Will India and Pakistan do the unthinkable?
- by David Matthews 2
Few people outside of Washington knew just how close we were to World War Three.
One of those people who did know, however, was a sailor by the name of David Matthews - my father. My father served on board the USS Joseph Kennedy, a destroyer named after the late older brother of then President John Kennedy. By fate, or perhaps by a strange twist of irony, it was the Kennedy that was positioned at point of the US blockade of Cuba, and it was the Kennedy that boarded the Soviet transports that approached the blockade.
On the onset, my father, and the other shipmates were informed of the seriousness of the situation. If the Soviet ships challenged the blockade, they were ordered to sink those vessels with any and all means possible, including the use of tactical nuclear weapons. They were well aware that doing so would mean certain death, as well as global annihilation.
Truly, the fate of the world rested not between the leaders of two countries, but rather between ship captains who decided whether or not to risk war over ideology.
Fortunately, cooler heads prevailed. War was averted. The Kennedy has been decommissioned and is now berthed at Cape Cod for the public to tour.
I remember my nightmares concerning a possible nuclear holocaust. Between seeing apocalyptic movies like "Testament" and "The Day After" and hearing my father’s accounts of the Cuban Missile Crisis, I was pretty scared. One night, I awoke at two in the morning to the sound of the Emergency Broadcast System alarm on the radio. No announcement of a test. Just the tone, and a long pause before finally hearing a commercial. I don’t remember getting too much sleep after that.
It’s believed that with the collapse of the Soviet Union, the threat of nuclear destruction would be limited to one or two nuclear bombs brought in by terrorists. After all, only a handful of nations had the bomb.
Now, the nuclear club has expanded by two. India, which tested their first nuclear bombs twenty-five years ago, recently restarted their testing and began arming conventional weapons with nuclear warheads. Their rival and neighbor, Pakistan, soon followed with their first test detonations.
Let’s be brutally honest here - I’m nervous as hell that these two countries now have the bomb! Not because they pose a direct threat to the United States, mind you, but rather because of the threat to the world.
Unlike the US and Russia, the conflict between India and Pakistan has been one of religious differences and religious zealotry. India is predominantly Hindu, while the majority of Pakistanis are Muslim. Because of this, the two nations are as abrasive towards each other as can be.
A country that has a nuclear bomb is much like a punk kid on the streets with a new gun. Look at the attitudes of the citizens of both India and Pakistan when their respective leaders initiated the tests. It’s simply an artificial pair of testicles that they want to show off to the world. World leaders think having it demands respect. It doesn’t. It simply means you can be a global thug if that is your choice.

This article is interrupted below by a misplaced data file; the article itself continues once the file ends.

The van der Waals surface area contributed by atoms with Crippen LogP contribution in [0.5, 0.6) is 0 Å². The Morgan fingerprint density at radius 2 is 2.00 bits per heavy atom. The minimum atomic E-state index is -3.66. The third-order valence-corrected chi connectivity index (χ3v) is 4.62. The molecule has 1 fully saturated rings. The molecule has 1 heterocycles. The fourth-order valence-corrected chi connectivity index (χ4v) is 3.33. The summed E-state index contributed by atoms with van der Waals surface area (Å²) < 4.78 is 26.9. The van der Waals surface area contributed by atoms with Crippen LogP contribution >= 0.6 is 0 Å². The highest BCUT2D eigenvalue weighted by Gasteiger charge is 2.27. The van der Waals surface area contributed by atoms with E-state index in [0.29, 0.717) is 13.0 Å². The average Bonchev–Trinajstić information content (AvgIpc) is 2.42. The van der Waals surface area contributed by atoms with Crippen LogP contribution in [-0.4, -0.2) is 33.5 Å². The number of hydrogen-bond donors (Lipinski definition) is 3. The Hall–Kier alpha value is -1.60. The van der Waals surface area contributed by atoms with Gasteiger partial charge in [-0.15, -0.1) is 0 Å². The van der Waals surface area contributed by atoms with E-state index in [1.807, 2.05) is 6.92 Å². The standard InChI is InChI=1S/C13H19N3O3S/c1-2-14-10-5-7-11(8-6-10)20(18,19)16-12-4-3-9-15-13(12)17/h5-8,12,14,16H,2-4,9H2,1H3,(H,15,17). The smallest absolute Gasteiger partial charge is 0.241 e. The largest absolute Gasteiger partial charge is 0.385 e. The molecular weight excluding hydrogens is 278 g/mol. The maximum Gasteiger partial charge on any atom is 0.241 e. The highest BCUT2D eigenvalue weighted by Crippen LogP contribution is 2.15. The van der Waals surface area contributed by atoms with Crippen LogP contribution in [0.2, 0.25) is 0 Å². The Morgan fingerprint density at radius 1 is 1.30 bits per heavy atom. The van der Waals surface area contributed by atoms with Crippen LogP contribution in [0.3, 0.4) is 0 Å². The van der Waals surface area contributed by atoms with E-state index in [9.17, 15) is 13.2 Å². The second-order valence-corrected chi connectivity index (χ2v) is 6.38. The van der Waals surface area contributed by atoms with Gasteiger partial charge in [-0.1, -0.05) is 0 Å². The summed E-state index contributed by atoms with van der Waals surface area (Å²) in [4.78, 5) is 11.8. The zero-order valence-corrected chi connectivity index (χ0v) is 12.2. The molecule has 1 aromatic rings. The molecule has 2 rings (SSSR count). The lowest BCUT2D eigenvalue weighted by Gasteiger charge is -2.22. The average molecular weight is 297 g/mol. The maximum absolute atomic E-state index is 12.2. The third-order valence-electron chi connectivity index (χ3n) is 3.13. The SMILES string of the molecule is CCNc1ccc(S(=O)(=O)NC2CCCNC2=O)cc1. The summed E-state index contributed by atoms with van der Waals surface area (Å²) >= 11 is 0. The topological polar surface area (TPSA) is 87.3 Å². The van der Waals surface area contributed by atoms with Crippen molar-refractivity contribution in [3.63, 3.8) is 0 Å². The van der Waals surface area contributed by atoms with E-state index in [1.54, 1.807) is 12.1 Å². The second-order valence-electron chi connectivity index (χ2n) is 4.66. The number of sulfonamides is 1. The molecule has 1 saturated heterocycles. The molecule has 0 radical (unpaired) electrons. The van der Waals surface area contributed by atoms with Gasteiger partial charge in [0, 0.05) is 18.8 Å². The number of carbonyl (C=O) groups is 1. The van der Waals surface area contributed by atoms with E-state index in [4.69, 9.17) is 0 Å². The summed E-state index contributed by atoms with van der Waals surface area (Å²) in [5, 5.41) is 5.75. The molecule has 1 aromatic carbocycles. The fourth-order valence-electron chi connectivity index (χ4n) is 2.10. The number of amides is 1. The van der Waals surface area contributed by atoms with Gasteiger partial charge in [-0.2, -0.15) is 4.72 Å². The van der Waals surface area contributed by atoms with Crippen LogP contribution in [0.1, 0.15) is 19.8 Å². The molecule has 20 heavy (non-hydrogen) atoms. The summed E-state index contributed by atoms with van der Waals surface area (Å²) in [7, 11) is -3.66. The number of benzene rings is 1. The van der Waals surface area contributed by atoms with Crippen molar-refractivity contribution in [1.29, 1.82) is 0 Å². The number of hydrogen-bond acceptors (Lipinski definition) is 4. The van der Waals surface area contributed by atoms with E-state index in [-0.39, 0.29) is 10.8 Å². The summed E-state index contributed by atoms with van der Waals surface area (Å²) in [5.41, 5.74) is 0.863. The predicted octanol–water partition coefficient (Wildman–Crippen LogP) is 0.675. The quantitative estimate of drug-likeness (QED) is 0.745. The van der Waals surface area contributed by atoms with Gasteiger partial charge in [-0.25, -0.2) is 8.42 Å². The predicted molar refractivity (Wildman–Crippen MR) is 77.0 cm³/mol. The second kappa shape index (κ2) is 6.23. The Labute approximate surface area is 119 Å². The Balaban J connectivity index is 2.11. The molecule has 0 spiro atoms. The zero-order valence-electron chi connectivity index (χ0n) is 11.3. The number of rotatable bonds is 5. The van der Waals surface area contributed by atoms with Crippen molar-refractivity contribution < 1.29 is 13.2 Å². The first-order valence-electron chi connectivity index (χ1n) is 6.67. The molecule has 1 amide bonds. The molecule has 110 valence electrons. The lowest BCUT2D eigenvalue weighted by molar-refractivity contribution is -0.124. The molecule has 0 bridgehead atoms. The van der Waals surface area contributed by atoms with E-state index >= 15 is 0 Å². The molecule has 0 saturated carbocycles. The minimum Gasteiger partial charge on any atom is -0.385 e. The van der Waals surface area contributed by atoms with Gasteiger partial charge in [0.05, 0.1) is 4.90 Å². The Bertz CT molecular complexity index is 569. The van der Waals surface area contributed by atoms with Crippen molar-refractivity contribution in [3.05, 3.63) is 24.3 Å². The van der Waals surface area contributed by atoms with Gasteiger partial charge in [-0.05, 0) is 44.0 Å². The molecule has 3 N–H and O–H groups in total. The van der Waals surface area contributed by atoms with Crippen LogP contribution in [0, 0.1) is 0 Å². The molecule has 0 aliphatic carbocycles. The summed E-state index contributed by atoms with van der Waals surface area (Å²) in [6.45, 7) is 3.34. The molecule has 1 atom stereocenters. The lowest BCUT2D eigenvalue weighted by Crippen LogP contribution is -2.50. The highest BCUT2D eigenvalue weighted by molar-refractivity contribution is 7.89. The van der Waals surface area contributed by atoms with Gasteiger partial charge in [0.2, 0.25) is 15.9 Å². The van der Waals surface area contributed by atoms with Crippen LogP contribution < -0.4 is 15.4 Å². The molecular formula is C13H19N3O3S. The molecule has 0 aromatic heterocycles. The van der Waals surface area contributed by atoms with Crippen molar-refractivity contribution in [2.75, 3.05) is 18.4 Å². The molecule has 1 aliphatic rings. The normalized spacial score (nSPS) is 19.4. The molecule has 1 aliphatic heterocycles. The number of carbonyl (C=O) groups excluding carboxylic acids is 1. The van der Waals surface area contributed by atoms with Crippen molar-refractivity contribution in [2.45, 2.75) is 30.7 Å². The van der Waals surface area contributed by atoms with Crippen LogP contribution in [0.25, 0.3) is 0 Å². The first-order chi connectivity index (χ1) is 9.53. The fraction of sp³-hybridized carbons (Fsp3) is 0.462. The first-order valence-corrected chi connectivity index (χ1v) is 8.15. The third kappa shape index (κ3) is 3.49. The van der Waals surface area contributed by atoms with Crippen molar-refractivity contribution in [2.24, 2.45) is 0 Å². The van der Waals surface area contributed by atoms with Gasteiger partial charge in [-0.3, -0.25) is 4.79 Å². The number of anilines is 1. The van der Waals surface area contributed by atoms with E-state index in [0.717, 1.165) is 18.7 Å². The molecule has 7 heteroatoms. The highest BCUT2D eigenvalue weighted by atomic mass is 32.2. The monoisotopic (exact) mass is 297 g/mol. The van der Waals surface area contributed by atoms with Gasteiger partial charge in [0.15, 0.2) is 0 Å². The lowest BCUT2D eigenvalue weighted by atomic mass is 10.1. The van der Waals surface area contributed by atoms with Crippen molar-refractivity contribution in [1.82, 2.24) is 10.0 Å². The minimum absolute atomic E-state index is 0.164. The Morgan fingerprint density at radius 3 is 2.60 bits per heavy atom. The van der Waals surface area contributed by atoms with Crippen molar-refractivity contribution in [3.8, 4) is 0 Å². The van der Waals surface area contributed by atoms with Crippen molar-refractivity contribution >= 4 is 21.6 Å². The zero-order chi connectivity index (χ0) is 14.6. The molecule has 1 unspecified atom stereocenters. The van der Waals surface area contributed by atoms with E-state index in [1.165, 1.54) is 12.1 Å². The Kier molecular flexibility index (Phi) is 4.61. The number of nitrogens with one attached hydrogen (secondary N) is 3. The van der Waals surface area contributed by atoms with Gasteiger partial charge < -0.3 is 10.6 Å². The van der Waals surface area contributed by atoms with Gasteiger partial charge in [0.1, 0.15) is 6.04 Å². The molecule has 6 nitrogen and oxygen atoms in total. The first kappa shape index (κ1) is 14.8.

America, for all her bluster and good intentions, is known around the world for one piece of uncontested infamy - it’s the only country in the world that detonated two nuclear bombs on civilians. Those bombs changed the face of the world and they revealed a new kind of horror to humanity. Where it took weeks of coordinated air strikes to level a city in Europe, it took only one bomb to level Hiroshima and Nagasaki. Where the horrors of destruction were once only limited to brief property damage, the radioactive fallout of nuclear bombs are present even today, fifty years after the first test detonation at Trinity.
The threat of nuclear holocaust keeps the civilized man at bay, but not those in the hands of those swept in a wave of religious fervor. That’s the real reason why there has been a concerted effort to limit the countries that have that kind of destructive power. It is destructive, and the effects of that destructive power are not limited to the immediate area.
Consider, if you will, the result of a brief but limited exchange between India and Pakistan involving short-range nuclear weapons. The devastation of each of those bombs will send clouds of radioactive fallout that would orbit the planet through the winds. Immediate neighboring countries would be affected the hardest, but the radiation would eventually reach everyone. The thousands of survivors suffering from radioactive sickness, burns, and secondary injuries incurred by the blast wave would tax global aid, not to mention they would need a place to stay. They certainly can’t go home now that what’s left of home glows in the dark.
Then there is another threat - that other countries will get the bomb from the newest members of our little nuclear club. Remember, Pakistan is predominantly Islamic and a neighbor to Iran. Although Iran has been showing signs of moderation again, it is still very much a theocracy with a very rabid contingent eager to strike against the "Great Satan" called the United States of America. If Pakistan doesn’t plan on using their nuclear weapons on India, they might be convinced to "loan" some of them out to a country who will them on.. say.. Israel.
Fortunately, there is the hope that both India and Pakistan, once displaying their newfound artificial testicles to the world, will realize the utter stupidity of their actions and sign the International treaties that would curtail future nuclear development. But equally important more than ever will be the need to prevent those weapons from getting into more dangerous hands. India and Pakistan will hopefully soon learn that having such firepower is more of a burden instead of an achievement.
I would hope sanity will prevail over nationalistic and religious antagonists eager to appease their artificially-enhanced egos at the agonizing deaths of thousands.